Because it’s brilliant … but that’s not really enough for a blog is it? We suspect TTT’s loyal readers would diminish slightly if 3-4 word blogs became the norm.
So amid the camaraderie, the physicality, the respect, the lack of segregation and the countless other reasons rugby is the great game it is, here’s a wonderful example of rugby’s values at work.
As a former player of Tunbridge Wells RFC and Tonbridge Juddians RFC, I’ve experienced first hand the rivalry that exists between the neighbouring Kent sides. While the sides are separated by a couple of league divisions, the sides meet in the annual Kent Cup and the clubs’ mini sections still battle it out on a regular basis on level terms.
The recent Lent Mini/Midi Festival Finals Day was held at Aylesford RFC featuring squads from the local area, including Tunbridge Wells, Juddians, Aylesford, Sevenoaks RFC & Westcombe Park RFC. The Sevenoaks U10s and the Westcombe U12s took home their respective spoils but it was a moment in the U11s tournament that really showcased our glorious game.
Here’s a synopsis of the events from the Juddians’ website:
The first match against Sevenoaks was a tough test with both teams evenly matched and running the ball at every opportunity. TJs though won through 2-1 in the end. The third match against Aylesford saw TJs take an early lead which they never looked like relinquishing despite a sterling effort by Aylesford, TJs eventually running out 4-0 winners.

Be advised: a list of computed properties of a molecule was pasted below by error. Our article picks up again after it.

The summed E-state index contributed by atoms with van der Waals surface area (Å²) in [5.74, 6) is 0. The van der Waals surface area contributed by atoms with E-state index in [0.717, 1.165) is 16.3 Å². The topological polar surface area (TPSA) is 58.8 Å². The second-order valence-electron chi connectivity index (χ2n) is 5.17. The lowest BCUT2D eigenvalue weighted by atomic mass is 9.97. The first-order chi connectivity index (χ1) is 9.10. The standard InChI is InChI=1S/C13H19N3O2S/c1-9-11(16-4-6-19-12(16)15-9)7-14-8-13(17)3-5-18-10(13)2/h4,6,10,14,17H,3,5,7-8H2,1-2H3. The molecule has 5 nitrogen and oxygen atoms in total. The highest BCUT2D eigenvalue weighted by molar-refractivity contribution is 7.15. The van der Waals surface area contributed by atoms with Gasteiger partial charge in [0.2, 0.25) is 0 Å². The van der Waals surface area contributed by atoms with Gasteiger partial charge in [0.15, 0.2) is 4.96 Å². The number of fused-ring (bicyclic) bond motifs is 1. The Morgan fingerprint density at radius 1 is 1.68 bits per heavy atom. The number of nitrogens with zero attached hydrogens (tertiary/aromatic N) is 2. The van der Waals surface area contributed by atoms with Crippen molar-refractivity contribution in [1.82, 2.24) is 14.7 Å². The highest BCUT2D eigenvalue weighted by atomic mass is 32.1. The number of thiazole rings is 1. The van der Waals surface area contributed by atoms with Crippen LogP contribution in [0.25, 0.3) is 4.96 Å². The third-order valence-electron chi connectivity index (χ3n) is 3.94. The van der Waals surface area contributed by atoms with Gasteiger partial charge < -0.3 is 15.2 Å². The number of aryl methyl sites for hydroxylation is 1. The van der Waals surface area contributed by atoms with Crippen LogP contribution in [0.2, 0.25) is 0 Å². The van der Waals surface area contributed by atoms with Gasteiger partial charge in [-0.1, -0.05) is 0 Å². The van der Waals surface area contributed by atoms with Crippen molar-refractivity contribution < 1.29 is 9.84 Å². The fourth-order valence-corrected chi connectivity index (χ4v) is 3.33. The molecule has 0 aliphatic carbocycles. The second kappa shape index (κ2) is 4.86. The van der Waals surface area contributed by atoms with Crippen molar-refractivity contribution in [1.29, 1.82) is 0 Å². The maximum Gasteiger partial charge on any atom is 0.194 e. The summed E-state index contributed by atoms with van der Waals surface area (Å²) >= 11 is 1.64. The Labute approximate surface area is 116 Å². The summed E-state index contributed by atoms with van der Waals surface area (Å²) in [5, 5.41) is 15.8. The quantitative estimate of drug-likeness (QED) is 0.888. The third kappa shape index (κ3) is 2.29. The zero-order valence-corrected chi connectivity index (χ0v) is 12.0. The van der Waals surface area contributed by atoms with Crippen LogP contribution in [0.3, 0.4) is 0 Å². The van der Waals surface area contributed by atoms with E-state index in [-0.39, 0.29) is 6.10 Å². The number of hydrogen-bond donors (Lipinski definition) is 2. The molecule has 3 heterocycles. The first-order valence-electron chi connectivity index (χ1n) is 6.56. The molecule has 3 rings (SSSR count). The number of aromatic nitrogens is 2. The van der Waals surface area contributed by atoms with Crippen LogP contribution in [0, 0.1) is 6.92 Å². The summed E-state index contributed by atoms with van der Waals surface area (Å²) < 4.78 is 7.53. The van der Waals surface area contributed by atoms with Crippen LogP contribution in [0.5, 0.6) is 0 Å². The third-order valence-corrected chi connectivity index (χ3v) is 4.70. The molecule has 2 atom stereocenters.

It was the second match however that demonstrated all that is great about the game and the ethos of Rugby Union. The game started very tight butafter a sustained period of end to end rugby, Tunbridge Wells scored first after eventually finding a gap in the TJs defence. In the second half TJs threw everything at it, eventually making a break to find Will Saltmarsh steaming toward the Wells try line with several defenders in tow. He is adjudged to have been held up over the line though. However, Andrew Cunningham, the Tunbridge Wells team manager walks onto the pitch to have a word with the referee and I join them to see what’s going on. He tells the referee that he was stood right next to the try line and in his opinion the ball was grounded and he would like the decision reversed with the try being awarded to TJs. The referee agrees, awards the try and soon after the match ends in a draw.
Richard Savage, Head Coach, told the website, “Since managing this age group from U6 to present day and having attended many festivals, I have never experienced such a selfless and sporting act. Andrew made this decision despite this being Wells’ first match of the day and without any thought of how this would affect his teams final standing at the end of the festival. History will show that TJs won this years U11 Development Cup with Tunbridge Wells runners up, but in my mind we were joint winners, with Rugby Union winning the day.
“You can often find yourself disillusioned these days in regard to professional sports. The win at any cost mentality, cheating and cynical fouls on and match fixing off the pitch. But occasionally things can happen which not only restore your faith in sport, but in human nature and spirit itself.”
Bravo Mr Cunningham and that, ladies and gentlemen, is why we love rugby.